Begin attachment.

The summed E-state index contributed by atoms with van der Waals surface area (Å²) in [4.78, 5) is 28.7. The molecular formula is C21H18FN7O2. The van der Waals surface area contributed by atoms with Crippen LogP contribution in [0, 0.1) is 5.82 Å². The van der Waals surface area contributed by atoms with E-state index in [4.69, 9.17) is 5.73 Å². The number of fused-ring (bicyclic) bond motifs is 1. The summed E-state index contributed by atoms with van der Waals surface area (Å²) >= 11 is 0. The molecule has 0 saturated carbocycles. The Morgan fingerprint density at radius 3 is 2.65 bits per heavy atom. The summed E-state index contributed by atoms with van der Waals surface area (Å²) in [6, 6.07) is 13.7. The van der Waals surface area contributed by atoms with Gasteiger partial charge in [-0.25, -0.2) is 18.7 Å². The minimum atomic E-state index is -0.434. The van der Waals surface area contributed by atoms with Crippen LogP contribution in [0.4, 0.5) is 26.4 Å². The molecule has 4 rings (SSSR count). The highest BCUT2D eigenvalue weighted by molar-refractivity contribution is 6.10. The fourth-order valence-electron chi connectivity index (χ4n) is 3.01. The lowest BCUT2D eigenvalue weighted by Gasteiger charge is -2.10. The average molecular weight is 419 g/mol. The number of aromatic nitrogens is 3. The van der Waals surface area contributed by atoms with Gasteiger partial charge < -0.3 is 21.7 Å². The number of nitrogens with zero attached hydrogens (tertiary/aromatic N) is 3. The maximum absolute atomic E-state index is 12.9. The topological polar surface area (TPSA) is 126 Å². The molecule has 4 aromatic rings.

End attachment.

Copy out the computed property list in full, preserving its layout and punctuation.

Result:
The summed E-state index contributed by atoms with van der Waals surface area (Å²) in [4.78, 5) is 28.7. The molecular formula is C21H18FN7O2. The van der Waals surface area contributed by atoms with Crippen LogP contribution in [0, 0.1) is 5.82 Å². The van der Waals surface area contributed by atoms with E-state index in [4.69, 9.17) is 5.73 Å². The number of fused-ring (bicyclic) bond motifs is 1. The summed E-state index contributed by atoms with van der Waals surface area (Å²) >= 11 is 0. The molecule has 0 saturated carbocycles. The Morgan fingerprint density at radius 3 is 2.65 bits per heavy atom. The summed E-state index contributed by atoms with van der Waals surface area (Å²) in [6, 6.07) is 13.7. The van der Waals surface area contributed by atoms with Gasteiger partial charge in [-0.25, -0.2) is 18.7 Å². The minimum atomic E-state index is -0.434. The van der Waals surface area contributed by atoms with Crippen LogP contribution in [0.4, 0.5) is 26.4 Å². The molecule has 4 rings (SSSR count). The highest BCUT2D eigenvalue weighted by molar-refractivity contribution is 6.10. The fourth-order valence-electron chi connectivity index (χ4n) is 3.01. The lowest BCUT2D eigenvalue weighted by Gasteiger charge is -2.10. The average molecular weight is 419 g/mol. The number of aromatic nitrogens is 3. The van der Waals surface area contributed by atoms with Gasteiger partial charge < -0.3 is 21.7 Å². The number of nitrogens with zero attached hydrogens (tertiary/aromatic N) is 3. The maximum absolute atomic E-state index is 12.9. The topological polar surface area (TPSA) is 126 Å². The molecule has 4 aromatic rings.